Needs analysis is the formal process that sits alongside Requirements analysis and focuses on the human elements of the requirements.
User-centered design, according to Katz-Haas, is really about defining who the users are, defining their tasks and goals, their experience levels, what functions they want and need from a system, what information they want and need and understanding how the users think the system should work. User-centered design has also been linked to the identification of Required job performance skills, the assessment of prospective trainees' skills and the development of objectives.
The first step in any user centered design process is to understand the user's needs.
Put simply; whereas Requirements analysis focuses on the elements needed to be represented in the system, needs analysis focuses on the requirements related to the goals, aspirations and needs of the users and/or the user community and feeds them into the system requirement analysis process. The main purpose of needs analysis is the user's satisfaction.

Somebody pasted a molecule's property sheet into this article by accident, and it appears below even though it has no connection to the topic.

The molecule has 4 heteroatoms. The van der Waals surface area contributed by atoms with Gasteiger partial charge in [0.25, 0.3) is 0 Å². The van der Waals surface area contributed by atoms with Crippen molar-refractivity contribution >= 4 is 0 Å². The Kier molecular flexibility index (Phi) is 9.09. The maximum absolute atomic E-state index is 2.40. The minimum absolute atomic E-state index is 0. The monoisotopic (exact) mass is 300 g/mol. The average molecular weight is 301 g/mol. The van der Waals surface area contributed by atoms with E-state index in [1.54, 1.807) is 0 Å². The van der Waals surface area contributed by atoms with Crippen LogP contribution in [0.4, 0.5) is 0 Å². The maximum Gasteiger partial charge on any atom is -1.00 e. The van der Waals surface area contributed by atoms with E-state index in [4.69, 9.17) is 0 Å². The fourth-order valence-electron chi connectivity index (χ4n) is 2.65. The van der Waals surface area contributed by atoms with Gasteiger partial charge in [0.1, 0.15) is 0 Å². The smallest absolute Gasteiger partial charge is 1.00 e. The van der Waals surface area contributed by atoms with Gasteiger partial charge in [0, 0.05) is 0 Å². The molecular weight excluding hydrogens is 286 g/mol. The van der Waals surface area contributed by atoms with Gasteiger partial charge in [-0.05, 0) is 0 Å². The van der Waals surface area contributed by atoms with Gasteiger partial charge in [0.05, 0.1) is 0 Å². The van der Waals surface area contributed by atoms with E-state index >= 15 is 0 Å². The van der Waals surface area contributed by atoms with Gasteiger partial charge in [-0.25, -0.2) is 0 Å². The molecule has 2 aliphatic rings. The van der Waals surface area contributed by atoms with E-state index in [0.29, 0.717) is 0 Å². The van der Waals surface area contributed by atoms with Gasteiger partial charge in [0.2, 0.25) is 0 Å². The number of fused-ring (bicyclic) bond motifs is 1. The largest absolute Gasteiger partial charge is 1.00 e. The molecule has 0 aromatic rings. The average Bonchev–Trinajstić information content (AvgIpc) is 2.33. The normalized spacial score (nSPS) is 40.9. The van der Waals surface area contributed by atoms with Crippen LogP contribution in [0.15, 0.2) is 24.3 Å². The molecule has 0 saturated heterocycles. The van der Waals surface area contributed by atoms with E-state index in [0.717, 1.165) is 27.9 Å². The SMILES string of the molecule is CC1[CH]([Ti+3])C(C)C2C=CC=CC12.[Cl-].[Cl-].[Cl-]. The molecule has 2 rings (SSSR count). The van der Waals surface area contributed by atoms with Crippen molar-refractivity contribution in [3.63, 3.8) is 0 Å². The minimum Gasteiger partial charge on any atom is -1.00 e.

As it focuses on the needs of the human, needs analysis is not limited to addressing the requirements of just software, but can be applied to any domain, such as automotive, consumer product or services such as banking. Although it is not a business development tool, it can be used to help in the development of a business case.
We can identify the customers needs by three ways: 1) Client request, 2) Modification of an existing design, 3) Generation of new product.
The following list gives the principles of needs analysis as originally defined.
Harris, C., 2002, Hyperinnovation: Multidimensional Enterprise in the Connected Economy, Palgrave Macmillan
Manage research, learning and skills at defaultLogic. Create an account using LinkedIn or facebook to manage and organize your Digital Marketing and Technology knowledge. defaultLogic works like a shopping cart for information -- helping you to save, discuss and share.